ComicFury Template System Documentation

Welcome to the official DragonSlayer Template Engine syntax documentation. Hopefully this instruction will be able to make you understand how things work when editing your Layout using HTML. Note that you are expected to have at the very least a vague idea of what HTML is and how to use it. It's kind of a prerequisite to editing Layouts anyway, but you're not expected to be an expert or anything. Let's clear up some terminology first:

Terminology & Explanation of Elements:
Template
A template is, for our purposes, just the HTML code for the different areas of the Layout.



Template Engine
A template engine is a system that allows you to seperate your HTML code from the actual content. This means instead of having to write the HTML code for every new page of your comic, you only have to write one page, and the template engine will automatically fill in the data for each page. It does this using a bunch of special constructs, explained below.



Element
In this context, and element is a piece of code that will get replaced by the template engine in one way or another. The different elements are explained below. An element always has a name that usually gives a hint to what it contains.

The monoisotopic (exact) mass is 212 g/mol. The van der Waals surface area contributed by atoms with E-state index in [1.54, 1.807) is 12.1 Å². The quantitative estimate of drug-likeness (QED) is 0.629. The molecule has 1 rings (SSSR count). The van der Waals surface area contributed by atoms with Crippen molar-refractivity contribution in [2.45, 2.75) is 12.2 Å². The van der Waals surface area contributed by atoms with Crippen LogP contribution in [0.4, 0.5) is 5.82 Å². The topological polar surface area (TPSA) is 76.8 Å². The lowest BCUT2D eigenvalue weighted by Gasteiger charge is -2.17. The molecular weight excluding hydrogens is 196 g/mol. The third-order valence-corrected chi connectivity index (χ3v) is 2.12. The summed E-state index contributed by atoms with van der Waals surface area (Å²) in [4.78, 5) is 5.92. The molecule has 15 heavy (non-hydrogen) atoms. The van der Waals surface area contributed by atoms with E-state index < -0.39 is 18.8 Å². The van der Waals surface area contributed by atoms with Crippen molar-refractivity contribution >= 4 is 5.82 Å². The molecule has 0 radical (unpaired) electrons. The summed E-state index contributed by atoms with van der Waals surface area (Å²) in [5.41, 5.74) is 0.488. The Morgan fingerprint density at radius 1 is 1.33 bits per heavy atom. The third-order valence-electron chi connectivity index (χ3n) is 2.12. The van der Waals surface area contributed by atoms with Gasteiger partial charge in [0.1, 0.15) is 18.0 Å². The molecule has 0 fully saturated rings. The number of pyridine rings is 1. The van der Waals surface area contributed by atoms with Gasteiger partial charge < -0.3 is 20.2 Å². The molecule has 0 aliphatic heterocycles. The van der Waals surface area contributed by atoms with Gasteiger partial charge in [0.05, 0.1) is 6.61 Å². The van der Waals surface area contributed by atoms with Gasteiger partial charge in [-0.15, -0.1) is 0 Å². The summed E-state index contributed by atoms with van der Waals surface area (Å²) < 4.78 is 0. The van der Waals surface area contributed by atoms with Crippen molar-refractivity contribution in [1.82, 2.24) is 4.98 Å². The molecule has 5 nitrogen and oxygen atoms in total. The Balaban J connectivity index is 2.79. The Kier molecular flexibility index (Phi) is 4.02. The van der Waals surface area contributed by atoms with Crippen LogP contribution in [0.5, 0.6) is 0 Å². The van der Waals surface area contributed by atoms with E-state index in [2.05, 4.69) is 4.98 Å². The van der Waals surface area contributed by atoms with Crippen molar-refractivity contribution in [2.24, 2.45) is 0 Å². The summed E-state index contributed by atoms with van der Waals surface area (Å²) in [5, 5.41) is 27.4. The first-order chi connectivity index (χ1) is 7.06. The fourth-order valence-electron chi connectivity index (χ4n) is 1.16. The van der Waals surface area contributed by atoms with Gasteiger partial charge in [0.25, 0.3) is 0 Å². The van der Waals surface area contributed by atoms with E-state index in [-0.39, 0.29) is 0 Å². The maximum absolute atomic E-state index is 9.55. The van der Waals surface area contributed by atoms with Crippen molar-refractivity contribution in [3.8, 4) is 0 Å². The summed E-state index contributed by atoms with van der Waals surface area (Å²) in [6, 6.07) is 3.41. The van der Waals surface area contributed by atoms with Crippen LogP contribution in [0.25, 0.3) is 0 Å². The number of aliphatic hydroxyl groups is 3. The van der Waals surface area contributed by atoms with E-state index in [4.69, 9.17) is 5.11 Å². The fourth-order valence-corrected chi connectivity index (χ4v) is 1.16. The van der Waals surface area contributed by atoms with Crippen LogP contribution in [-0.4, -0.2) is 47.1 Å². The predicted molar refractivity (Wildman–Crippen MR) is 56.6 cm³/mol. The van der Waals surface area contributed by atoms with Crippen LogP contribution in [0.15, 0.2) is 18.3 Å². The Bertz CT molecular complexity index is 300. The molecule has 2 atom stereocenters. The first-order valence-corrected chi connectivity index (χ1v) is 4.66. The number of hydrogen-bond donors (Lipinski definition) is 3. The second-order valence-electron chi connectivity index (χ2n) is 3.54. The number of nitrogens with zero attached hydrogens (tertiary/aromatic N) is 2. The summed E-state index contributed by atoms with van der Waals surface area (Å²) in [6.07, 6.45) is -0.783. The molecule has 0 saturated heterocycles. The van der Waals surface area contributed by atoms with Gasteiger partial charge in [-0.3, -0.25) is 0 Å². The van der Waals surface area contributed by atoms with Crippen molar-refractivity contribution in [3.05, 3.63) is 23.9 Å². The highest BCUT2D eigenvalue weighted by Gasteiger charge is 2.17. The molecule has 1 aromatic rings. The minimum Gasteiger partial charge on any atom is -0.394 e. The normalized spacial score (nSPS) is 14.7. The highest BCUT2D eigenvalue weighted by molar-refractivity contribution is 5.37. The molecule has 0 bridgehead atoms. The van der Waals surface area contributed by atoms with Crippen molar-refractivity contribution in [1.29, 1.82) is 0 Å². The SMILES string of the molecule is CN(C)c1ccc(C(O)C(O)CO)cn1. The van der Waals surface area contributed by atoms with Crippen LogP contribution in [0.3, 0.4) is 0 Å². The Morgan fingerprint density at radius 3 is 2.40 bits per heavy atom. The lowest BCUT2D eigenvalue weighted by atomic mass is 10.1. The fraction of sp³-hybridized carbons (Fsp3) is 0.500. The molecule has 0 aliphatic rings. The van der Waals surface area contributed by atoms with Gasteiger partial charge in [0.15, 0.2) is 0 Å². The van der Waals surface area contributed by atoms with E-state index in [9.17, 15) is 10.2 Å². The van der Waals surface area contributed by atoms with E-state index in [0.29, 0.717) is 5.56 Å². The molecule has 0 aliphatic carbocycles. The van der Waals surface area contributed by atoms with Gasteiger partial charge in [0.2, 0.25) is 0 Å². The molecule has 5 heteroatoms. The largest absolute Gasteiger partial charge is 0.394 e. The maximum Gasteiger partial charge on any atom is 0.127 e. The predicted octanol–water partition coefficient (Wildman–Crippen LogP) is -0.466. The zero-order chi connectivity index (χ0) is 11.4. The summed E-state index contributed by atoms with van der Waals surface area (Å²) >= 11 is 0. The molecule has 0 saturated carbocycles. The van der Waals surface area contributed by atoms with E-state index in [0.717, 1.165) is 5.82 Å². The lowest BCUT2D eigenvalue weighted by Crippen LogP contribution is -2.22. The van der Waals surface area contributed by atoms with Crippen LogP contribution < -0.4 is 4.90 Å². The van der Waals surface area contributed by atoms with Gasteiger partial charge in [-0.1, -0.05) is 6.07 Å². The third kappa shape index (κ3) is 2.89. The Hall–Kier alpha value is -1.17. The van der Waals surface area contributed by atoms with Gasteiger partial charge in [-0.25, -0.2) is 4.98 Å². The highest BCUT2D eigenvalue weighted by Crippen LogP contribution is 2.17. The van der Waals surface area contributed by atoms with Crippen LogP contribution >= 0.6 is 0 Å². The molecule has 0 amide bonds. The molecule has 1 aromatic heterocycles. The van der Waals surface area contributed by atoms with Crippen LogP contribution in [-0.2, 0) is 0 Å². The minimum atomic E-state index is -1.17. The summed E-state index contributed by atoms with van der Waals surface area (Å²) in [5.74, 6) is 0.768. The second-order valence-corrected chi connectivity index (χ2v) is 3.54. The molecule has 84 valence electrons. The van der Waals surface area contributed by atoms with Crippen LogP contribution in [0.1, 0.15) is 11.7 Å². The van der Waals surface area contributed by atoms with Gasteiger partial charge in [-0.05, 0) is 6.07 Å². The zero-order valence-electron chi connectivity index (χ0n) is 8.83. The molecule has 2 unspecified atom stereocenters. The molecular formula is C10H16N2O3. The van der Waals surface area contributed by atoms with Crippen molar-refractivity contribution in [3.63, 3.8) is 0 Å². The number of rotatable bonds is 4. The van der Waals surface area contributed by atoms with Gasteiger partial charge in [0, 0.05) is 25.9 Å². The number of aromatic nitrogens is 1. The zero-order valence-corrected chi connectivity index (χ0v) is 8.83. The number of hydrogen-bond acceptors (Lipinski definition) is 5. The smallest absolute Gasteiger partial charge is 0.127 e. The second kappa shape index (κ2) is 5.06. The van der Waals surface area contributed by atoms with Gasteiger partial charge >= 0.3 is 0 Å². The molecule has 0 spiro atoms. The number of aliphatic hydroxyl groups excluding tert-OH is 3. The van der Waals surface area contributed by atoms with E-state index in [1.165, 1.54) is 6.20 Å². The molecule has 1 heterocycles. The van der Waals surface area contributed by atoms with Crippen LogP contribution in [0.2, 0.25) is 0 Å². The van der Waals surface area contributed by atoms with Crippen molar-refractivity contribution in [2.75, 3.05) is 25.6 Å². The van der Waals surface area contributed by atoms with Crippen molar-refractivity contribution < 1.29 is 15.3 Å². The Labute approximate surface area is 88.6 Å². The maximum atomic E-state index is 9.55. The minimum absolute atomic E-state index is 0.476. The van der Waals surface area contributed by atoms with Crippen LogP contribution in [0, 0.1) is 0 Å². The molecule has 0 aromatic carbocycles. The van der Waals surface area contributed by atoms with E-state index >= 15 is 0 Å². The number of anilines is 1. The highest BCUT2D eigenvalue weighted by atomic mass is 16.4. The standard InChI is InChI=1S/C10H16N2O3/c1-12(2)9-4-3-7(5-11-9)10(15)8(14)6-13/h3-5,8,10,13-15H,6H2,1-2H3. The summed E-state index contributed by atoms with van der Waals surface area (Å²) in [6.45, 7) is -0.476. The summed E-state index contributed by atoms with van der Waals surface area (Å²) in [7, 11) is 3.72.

Variable
A variable is, for our purposes, a code name for something that is different from page to page or webcomic to webcomic. For example, if you want to show the image of your comic strip, you are going to need a variable holding the comic image, so that it can change to the correct image on each page. To put it more simply, a variable is something that gets replaced with content that can change from page to page.

Example:
[v:comicimage]




Condition
A condition (or sometimes conditional) consists of two parts. A starting part and an ending part. Between those parts you will usually find HTML or text, and sometimes more template code, like variables or even more conditions and loops. The purpose of a condition is simple, it only displays the text if the condition itself is true. Usually this means if the content of a variable is not empty and not zero. This can be useful, for example, if you only want to show a "next comic" button if there is a next comic. Often there will be variables specifically created to be used in conditions, these often start with "is" or "has".

Example:
[c:islastcomic]This is the last comic currently uploaded![/]




Negated condition
Conditions only display the text between their start and end if the variable exists. But what if you want to only display the text if it doesn't exist? Look at the previous example. It's displaying a text if the comic is the last currently uploaded. Wouldn't it make more sense if it didn't display a text if it was the last, like the link to the next comic? A negated condition will do just that. In many programming languages, the exclamation point is used to signify negation. This is true of this template engine as well.

Example:
[c:!islastcomic]Click here for the next comic[/]